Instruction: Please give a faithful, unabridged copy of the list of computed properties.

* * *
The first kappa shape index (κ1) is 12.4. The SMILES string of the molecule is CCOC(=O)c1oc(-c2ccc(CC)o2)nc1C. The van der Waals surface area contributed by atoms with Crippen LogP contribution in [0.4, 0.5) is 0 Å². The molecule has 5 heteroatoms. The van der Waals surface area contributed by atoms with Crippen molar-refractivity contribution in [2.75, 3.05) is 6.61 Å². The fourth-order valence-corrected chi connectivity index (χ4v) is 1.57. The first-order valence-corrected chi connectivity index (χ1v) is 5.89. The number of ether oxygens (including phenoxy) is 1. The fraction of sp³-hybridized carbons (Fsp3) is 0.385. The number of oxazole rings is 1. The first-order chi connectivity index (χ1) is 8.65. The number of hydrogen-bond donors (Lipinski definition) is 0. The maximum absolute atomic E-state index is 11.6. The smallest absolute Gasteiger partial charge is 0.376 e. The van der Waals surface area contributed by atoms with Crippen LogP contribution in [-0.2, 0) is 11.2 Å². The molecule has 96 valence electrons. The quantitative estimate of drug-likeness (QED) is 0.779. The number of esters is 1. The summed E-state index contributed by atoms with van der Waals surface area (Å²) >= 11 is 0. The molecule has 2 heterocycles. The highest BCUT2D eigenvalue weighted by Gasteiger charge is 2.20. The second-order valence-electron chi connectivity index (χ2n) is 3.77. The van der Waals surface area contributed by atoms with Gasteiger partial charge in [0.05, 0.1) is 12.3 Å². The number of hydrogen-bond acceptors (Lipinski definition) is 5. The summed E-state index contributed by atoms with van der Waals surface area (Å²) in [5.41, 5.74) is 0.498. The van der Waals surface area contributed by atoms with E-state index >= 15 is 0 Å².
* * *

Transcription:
The first kappa shape index (κ1) is 12.4. The SMILES string of the molecule is CCOC(=O)c1oc(-c2ccc(CC)o2)nc1C. The van der Waals surface area contributed by atoms with Crippen LogP contribution in [0.4, 0.5) is 0 Å². The molecule has 5 heteroatoms. The van der Waals surface area contributed by atoms with Crippen molar-refractivity contribution in [2.75, 3.05) is 6.61 Å². The fourth-order valence-corrected chi connectivity index (χ4v) is 1.57. The first-order valence-corrected chi connectivity index (χ1v) is 5.89. The number of ether oxygens (including phenoxy) is 1. The fraction of sp³-hybridized carbons (Fsp3) is 0.385. The number of oxazole rings is 1. The first-order chi connectivity index (χ1) is 8.65. The number of hydrogen-bond donors (Lipinski definition) is 0. The maximum absolute atomic E-state index is 11.6. The smallest absolute Gasteiger partial charge is 0.376 e. The van der Waals surface area contributed by atoms with Crippen LogP contribution in [-0.2, 0) is 11.2 Å². The molecule has 96 valence electrons. The quantitative estimate of drug-likeness (QED) is 0.779. The number of esters is 1. The summed E-state index contributed by atoms with van der Waals surface area (Å²) >= 11 is 0. The molecule has 2 heterocycles. The highest BCUT2D eigenvalue weighted by Gasteiger charge is 2.20. The second-order valence-electron chi connectivity index (χ2n) is 3.77. The van der Waals surface area contributed by atoms with Gasteiger partial charge in [0.05, 0.1) is 12.3 Å². The number of hydrogen-bond acceptors (Lipinski definition) is 5. The summed E-state index contributed by atoms with van der Waals surface area (Å²) in [5.41, 5.74) is 0.498. The van der Waals surface area contributed by atoms with E-state index >= 15 is 0 Å².